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New release from: ROAD WARRIOR – Mach II (April 24, 2020)
Uncompromising traditional metal from the rough Australian terrain!
On their second studio album Mach II, Australian metal tyrants Road Warrior push traditional metal forward with fist-clenching manliness while remaining true to the past.
Road Warrior bassist/vocalist Denimal Blake is a songwriter by trade, metalhead at heart and proud purveyor of metaphor. When discussing his manner of collecting songwriting ideas for the band’s second album, Mach II, he envisioned himself as a massive, ancient dragon, perched atop a giant stockpile of precious riffs, jealously guarding each and everyone, no matter how tarnished and old. Through the age-old process of riff elimination and songwriting maturation, Mach II was born, an album that brings forth “more” of everything from Road Warrior’s sonic arsenal in comparison to their 2018 Power debut: More melodies, more guitar harmonies, more solos and more vocals. In fact, the word “more” was thrown about so much that Blake joked the album should have been called More II instead of Mach II. Mach II, though, is fitting since it is a more sophisticated offering than its predecessor.
Recorded at Against the Grain Studios in Adelaide, South Australia with producer Andy Kite, Mach II is the sound of a band maturing while remaining true to its traditional heavy metal roots, walking the proverbial tightrope in trying to preserve the past while attempting to push forward into less-chartered territory. The album — with the exception of “Fox Devils Wild” — rests largely in swaggering, barrel-chested mid-tempo, fist-banging terrain, a space previously occupied by greats such as Crimson Glory and Savatage, benefitting from the classic metal-tinged guitar playing of Ben “Overdryve” Newsome and rock-solid timekeeping of drummer Dillon “Villon.”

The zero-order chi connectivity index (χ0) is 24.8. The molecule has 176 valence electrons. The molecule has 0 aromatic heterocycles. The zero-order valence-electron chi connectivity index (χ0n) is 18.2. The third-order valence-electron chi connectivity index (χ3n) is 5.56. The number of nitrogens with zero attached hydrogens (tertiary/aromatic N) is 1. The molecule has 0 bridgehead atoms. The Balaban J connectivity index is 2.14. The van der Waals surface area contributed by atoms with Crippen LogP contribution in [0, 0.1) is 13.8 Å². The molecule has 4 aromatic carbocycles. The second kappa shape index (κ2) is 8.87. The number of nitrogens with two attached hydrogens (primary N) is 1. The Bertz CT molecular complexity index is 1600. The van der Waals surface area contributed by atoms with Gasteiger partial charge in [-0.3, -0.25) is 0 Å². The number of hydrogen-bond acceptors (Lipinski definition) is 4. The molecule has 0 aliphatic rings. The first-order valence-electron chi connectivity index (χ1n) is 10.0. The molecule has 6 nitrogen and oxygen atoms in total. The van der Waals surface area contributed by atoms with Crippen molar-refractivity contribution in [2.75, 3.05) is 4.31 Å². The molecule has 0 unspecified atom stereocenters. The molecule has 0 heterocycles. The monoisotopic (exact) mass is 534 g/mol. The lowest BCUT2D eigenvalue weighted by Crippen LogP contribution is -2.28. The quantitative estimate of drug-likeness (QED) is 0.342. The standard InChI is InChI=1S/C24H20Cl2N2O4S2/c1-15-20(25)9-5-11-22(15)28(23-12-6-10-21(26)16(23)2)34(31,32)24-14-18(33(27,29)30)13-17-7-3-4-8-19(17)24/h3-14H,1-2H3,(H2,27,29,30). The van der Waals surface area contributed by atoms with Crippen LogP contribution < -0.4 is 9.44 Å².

On Mach II, Blake and company tackle themes such as ancient gods, freemasons, the collapse of civility, warrior castes and regicide, all with the notion of balancing content with sing-ability, one of the album’s defining traits thanks to Blake’s street-tough, but melodious vocals. (“Trying to sing a pre-written piece of poetry over a song can often be like trying to push a marshmallow into a coin slot,” he jokes.) Even with such a balancing act, Road Warrior transcends 1980s retro metal mongering with a firm, stout degree of attitude and defiance, rarely heard in the traditional metal scene.
Ultimately, there is an underlying element of tongue-in-cheek within Road Warrior’s music. In the mind of Blake and his bandmates, everything serious and even threatening should be discounted as a product of the grand jest of life. After all, humour weakens the enemy and girds the will of free men.
Road Warrior is:
Denimal- Vocals, Bass
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